As Kinji Kameda, Masayuki Mori (he played the husband in Rashomon (1950)) keeps his frail hands under his chin, a gesture that emphasizes his wide eyes and wider forehead; the overall impression is of someone childlike, helpless. As Taeko Nasu, Setsuko Hara gives us a performance worlds away from her serene spinsters in Yasujiro Ozu's films--this Nastassia is a fire-breathing woman, totally in the grip of her tempestuous emotions, unable to tolerate anyone who dares defy her, yet willing to surrender to anyone capable of understanding her. Toshiro Mifune as Denkichi Akama is ostensibly the most violent of the cast of characters, but his violence really feeds off of Nasu's perversity and Kameda's innocence; in Dostoevsky's upside-down yet totally familiar world (he wouldn't have so much power over our imaginations if his characters weren't so recognizably us) Akama may be as innocent a pawn as Kameda.

Dostoevsky's novels often take a philosophical principle or proposal then "test" it or explore its various consequences in dramatic terms; Kurosawa, in films like Rashomon and Ikiru (1952) has done much of the same. Hakuchi might be described as Dostoevsky's attempt to show us how a saintly innocent would act or be treated in our cynical, often malicious world of today--just the kind of proposition Kurosawa might apply one one of his characters. His adaptation of The Idiot is arguably his most direct and comprehensive attempt at adapting Dostoevsky--perhaps too direct, one might argue: Kurosawa is possibly more successful streamlining a Dostoevskyian character and letting him loose onscreen for a relatively short two-plus hours (Watanabe in Ikiru), than in trying to include every character and subplot in a novel, where said novel really needs a mini-series to do it justice.

But Kurosawa has never been known for timidity or caution, and in fact his need to cram more and more in his pictures (in direct opposition to films about "green tea over rice"--his dismissive (and more than a little unfair) description of Ozu's films) has resulted in at least one masterpiece, the massive two-hundred minute Shichinin no samurai (Seven Samurai, 1954) arguably the greatest action film ever made. One wonders what his two-hundred sixty-six minute Hakuchi would have been like (it exceeds Samurai's running time by over an hour); as is, one can't help but admire this, his butchered one hundred sixty-six minute version, for its passion and reckless beauty.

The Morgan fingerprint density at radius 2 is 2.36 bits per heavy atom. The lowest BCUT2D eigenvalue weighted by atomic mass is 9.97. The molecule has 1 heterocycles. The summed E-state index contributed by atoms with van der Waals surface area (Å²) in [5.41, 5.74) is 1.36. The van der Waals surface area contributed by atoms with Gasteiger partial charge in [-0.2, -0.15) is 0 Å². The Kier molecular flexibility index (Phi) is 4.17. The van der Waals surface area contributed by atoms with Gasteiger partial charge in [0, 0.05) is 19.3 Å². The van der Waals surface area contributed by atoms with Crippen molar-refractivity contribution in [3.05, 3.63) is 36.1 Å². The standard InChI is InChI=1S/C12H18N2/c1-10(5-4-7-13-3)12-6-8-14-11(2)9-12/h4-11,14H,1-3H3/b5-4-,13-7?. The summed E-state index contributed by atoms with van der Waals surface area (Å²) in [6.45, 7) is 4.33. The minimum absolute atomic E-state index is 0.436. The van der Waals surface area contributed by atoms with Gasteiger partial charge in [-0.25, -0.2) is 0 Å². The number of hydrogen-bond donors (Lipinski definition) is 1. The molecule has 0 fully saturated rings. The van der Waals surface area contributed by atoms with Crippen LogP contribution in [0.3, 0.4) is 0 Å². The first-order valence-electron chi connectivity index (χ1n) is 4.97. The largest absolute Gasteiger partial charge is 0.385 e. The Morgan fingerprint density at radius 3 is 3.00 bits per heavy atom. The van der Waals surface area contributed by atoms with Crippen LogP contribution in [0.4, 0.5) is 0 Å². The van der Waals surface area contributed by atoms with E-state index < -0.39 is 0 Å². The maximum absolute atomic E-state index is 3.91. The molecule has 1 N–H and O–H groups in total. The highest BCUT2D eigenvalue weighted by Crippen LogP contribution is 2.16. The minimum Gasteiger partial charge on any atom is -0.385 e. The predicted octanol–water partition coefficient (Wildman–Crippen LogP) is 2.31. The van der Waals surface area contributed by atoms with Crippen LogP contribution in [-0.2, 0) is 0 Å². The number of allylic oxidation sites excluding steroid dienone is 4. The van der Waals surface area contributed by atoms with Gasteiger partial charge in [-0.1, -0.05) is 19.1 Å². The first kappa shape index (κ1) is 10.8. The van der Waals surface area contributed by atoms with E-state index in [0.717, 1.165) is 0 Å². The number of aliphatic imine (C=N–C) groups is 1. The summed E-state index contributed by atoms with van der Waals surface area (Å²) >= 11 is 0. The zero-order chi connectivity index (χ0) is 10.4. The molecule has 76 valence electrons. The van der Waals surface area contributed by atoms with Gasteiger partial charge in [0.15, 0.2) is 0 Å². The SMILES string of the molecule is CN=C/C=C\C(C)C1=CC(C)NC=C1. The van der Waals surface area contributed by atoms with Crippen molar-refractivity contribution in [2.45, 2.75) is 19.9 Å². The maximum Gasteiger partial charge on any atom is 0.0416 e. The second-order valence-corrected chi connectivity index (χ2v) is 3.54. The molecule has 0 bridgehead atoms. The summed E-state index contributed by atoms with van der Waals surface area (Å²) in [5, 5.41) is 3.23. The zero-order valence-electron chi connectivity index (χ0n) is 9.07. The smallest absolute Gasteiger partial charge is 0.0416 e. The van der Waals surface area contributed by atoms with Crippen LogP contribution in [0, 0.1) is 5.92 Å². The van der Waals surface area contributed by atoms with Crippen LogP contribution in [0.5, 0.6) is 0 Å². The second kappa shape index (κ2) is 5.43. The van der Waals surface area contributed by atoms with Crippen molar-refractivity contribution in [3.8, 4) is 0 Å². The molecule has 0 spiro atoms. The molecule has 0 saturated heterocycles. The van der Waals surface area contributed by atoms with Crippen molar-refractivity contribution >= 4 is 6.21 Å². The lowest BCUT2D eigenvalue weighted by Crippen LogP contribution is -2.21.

(Originally published in High Life Magazine, September 2005)

Thursday, November 15, 2007

We Own the Night (James Gray, 2007)

Better than The Godfather
Things change; fact of life. I've been fond of Coppola's gangster epic since I was but eight years old, catching snatches of the Cuba sequence in my grandfather's private viewing screen (long story), seeing part 1 several years later and revisiting both every year since. I grew up practically developing my sense of cinema on those pictures, learning about theme and character, the use of music, cinematography, location and design to create a sensibility, a distinct vision.

And things change; sensibilities change. The virtues of Coppola's first two films have become a touch too familiar (the third I’m learning to appreciate a bit more for the ugly yet not entirely charmless duckling that it is); the famed line "leave the gun; take the canoli" has become almost tiresome in its ubiquity--instead of being a sharp line of dialogue it's become the punchline to everything from Godfather jokes to parodies on TV (and in fact Anthony Bourdain staged one such parody in his travel show not too long ago). Things change, and while the films will hopefully remain enjoyable pop spectacles, full of iconic images (rough sex at weddings; horse heads in bedrooms; handguns wrapped in towels; epic massacre sequences) it's about time, I feel, that I found something new to admire.

Or, rather, I've found something new and developed this little theory to explain my disenchantment with the former (though to be honest I've been growing less and less fond of them for years), my fascination with the latter. James Gray's We Own the Night (2007) is arguably not just the best American film of the year so far but the best American crime thriller in several (aside from Michael Mann's Miami Vice (2006) his massive and beautifully brooding reinterpretation of the hit '80s cop show). It traces the trajectory of two brothers, Bobby Green (Joaquin Phoenix) and Joseph Grusinsky (Mark Wahlberg) as they look over and cross each other's boundaries in 1988 Brooklyn. Joseph is a newly promoted officer in the NYPD's narcotics department; Bobby is the manager of a hot new Brooklyn nightspot Caribe. Both are up-and-comers in their respective worlds, with Joseph being advised by his father, Chief of Police Burt Grusinsky (a fine-as-ever Robert Duvall) and Bobby being the protégé and confidant of Caribe owner Marat Buzhayev (Moni Moshonov). What gets things rolling is Marat's nephew Vadim Nehzinski (Alex Veadov)--word is that he's about to land a huge shipload of drugs (actual type is never really specified, but from all the sniffing I assume it's cocaine), where or when nobody knows. Joseph asks Bobby: has he heard anything about it and if he has, is he willing to help?